Record keeping is of course key. You want to make sure your records are in order and it’s obviously easier to do this throughout the year than collate it all at the end. There are all sorts of tools out there now, including apps that the Tax Office provides, for recording expenditure, receipts etc.
Interestingly, Australia doesn’t have sales tax anymore. In terms of GST you have to make sure that you’re registered when you meet the threshold of $75,000. You also have to think about whether your sales are subject to GST, as exceptions can apply. You may also not be able to claim credits for GST on expenditure you incur if you are not registered for GST purposes.
There are a couple of things that are worth pointing out. If you have a small online selling business you need to identify if it’s a business or a hobby. The ATO has a simple list of questions to help you identify this.
You should ensure that your online records are capable of capturing GST and other financial data so that you can then roll that into tax returns.
Another unusual thing people should be aware of is that businesses often find that they have their data stored offshore – that their website is housed in an offshore data centre – and in some cases when sales are effected through the website the business can unwittingly become subject to tax in a foreign country. It’s important to understand where your website is being hosted and where the sales contracts are being formed, to make sure that you’re not exposing yourself to this risk. Businesses should talk to their legal adviser about this when setting up their website or subsequently if they haven’t already.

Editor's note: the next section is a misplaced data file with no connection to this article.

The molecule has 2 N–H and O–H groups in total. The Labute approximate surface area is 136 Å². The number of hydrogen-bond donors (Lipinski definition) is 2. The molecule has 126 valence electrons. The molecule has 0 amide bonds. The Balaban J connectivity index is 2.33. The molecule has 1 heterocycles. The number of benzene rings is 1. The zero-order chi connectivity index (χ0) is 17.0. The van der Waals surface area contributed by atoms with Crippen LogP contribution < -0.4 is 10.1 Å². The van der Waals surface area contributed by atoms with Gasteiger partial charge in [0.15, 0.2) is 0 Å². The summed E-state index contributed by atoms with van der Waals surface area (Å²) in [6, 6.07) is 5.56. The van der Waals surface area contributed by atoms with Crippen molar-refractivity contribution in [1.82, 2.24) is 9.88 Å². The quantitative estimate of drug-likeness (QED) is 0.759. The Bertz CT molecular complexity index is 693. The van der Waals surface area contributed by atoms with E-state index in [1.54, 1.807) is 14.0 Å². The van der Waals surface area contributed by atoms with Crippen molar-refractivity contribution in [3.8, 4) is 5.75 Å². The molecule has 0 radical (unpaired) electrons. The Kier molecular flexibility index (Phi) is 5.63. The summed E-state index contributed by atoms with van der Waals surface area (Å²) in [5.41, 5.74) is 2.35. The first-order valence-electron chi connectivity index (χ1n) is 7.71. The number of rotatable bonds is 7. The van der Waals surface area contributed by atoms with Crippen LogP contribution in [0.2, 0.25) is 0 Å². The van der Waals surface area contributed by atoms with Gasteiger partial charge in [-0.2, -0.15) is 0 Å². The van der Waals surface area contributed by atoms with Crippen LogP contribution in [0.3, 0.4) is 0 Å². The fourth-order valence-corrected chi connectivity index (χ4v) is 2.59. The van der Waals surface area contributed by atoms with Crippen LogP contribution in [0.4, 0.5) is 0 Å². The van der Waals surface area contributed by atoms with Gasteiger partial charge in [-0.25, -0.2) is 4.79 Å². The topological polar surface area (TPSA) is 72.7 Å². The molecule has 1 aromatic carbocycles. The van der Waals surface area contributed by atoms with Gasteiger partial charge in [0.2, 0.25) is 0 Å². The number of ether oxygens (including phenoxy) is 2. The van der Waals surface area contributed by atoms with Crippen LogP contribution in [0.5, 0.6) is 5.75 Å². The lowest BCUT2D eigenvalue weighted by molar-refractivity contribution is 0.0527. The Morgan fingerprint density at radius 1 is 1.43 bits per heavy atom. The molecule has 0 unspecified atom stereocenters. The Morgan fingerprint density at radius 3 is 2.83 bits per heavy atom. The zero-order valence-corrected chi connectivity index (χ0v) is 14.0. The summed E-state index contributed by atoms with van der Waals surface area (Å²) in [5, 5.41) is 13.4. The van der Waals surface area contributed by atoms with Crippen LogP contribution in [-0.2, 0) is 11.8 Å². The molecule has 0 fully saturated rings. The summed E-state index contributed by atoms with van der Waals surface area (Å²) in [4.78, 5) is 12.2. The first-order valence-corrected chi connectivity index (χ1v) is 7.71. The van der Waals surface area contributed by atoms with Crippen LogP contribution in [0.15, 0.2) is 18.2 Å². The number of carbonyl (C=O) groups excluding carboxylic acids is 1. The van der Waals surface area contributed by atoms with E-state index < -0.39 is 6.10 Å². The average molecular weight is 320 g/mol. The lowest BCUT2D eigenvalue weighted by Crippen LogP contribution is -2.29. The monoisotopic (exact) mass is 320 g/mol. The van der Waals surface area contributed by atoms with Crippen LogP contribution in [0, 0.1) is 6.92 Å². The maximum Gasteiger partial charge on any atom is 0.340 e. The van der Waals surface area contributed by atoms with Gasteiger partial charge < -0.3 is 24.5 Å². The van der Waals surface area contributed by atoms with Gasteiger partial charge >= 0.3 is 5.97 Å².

Expenditure deductibility is generally determined by when it is incurred – this is not dependent on payment. However, in very small businesses that operate on a cash basis, the expenditure may need to be paid before it is deductible.
Bonuses are an important factor with employees – bonuses are only deductible if definitively committed by year end, which won’t be the case if you are determining who is entitled to a bonus and how much after year end. For example, a bonus that is dependent on the business making a profit won’t be deductible as the profit will generally not be determined until after year end.
Also, superannuation contributions are not deductible until they are contributed to a complying superannuation fund.
There are a few things that a good accountant would be able to do for a business. They should be a general source of information and provide some training, such as GST management. They should be able to advise their clients of changes to the law. They’ll be able to bring industry knowledge and offer general business advice. Accountants can look at things holistically throughout the year and give advice about testing growth opportunities, whether you’re over or under leveraged – trying to find the right mix of debt and equity.
They can also act as an intermediary between your business, your lawyers and other financial advisers, particularly when you’re looking at selling or buying a business, managing things like the financial data preparation.